Resilient outlook: A new protocol from the Latin American Parliament aims to reduce disaster risk on the ground.
By Humberto Jaime
PANAMA, 30 January 2014 –
Latin America has taken a step towards mainstreaming disaster risk reduction into national development policy instruments and poverty reduction strategies.
The Latin American Parliament has adopted a protocol on disaster risk management that obliges its 23 member states to incorporate guiding principles of building resilience into existing or emerging legislation.
The adoption of the protocol comes ahead of the 2014 Americas Regional Platform on Disaster Risk Reduction, to be held in Ecuador, in May.
The Regional Platform will be a crucial opportunity for the Americas to agree priorities, such as how to address the escalation of economic losses because of increased exposure of assets to hazards, ahead of the post-2015 successor to the Hyogo Framework for Action.
The President of the Parliament’s sub-commission on prevention and response of risk and disaster, Mr Timoteo Zambrano, welcomed the protocol.
“The central objective is to harmonize legislation aimed at minimizing the risks and effects of disasters in the region,” said Mr Zambrano, who is also a deputy from the Venezuelan parliament.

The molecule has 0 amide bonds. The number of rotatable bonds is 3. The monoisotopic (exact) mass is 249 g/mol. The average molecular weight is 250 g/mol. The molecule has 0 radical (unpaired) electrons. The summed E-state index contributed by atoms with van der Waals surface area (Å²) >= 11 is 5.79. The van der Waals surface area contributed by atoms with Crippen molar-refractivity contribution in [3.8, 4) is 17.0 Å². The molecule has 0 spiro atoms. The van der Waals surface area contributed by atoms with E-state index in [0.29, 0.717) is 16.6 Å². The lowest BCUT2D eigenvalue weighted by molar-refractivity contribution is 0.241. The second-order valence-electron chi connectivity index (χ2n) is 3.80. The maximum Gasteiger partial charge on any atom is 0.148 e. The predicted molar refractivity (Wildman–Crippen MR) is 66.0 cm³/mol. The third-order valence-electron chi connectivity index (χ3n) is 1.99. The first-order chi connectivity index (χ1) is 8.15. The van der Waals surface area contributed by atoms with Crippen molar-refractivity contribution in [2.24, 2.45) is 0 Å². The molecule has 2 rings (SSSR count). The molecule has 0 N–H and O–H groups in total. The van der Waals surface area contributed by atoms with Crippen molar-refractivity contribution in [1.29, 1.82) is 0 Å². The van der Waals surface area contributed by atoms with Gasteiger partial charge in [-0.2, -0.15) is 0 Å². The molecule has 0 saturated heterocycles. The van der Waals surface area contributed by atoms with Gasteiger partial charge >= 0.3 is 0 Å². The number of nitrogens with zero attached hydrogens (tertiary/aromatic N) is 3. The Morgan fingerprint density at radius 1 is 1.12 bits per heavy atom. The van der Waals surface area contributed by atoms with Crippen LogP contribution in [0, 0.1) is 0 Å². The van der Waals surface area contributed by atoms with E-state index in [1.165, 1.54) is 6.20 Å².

“While levels of consciousness are growing, parliamentarians are seeking to provide more clarity on this matter. This protocol conveys interest, concern and the need to act jointly in the region to reach agreement on the issue of disasters, which affects so many Latin Americans.”
The protocol prioritises the need to better manage and support people who are internally displaced as a result of disasters. It also calls for the establishment of a Regional Unit for Disaster Risk Management, which will help coordinate and share national best practice as well as provide surge support during major emergencies.
The United Nations Office for Disaster Risk Reduction (UNISDR) provided support to parliamentarians on technical aspects of the protocol.
Formal regional approaches to strengthen national disaster management legislations are emerging elsewhere in the world. For instance, the East Africa Legislative Assembly is developing a model law as a reference for its member states.
The Latin American Parliament was established in Peru in 1964 as a ‘regional, permanent and unicameral parliament’ for 23 countries in the Caribbean, Central and South America.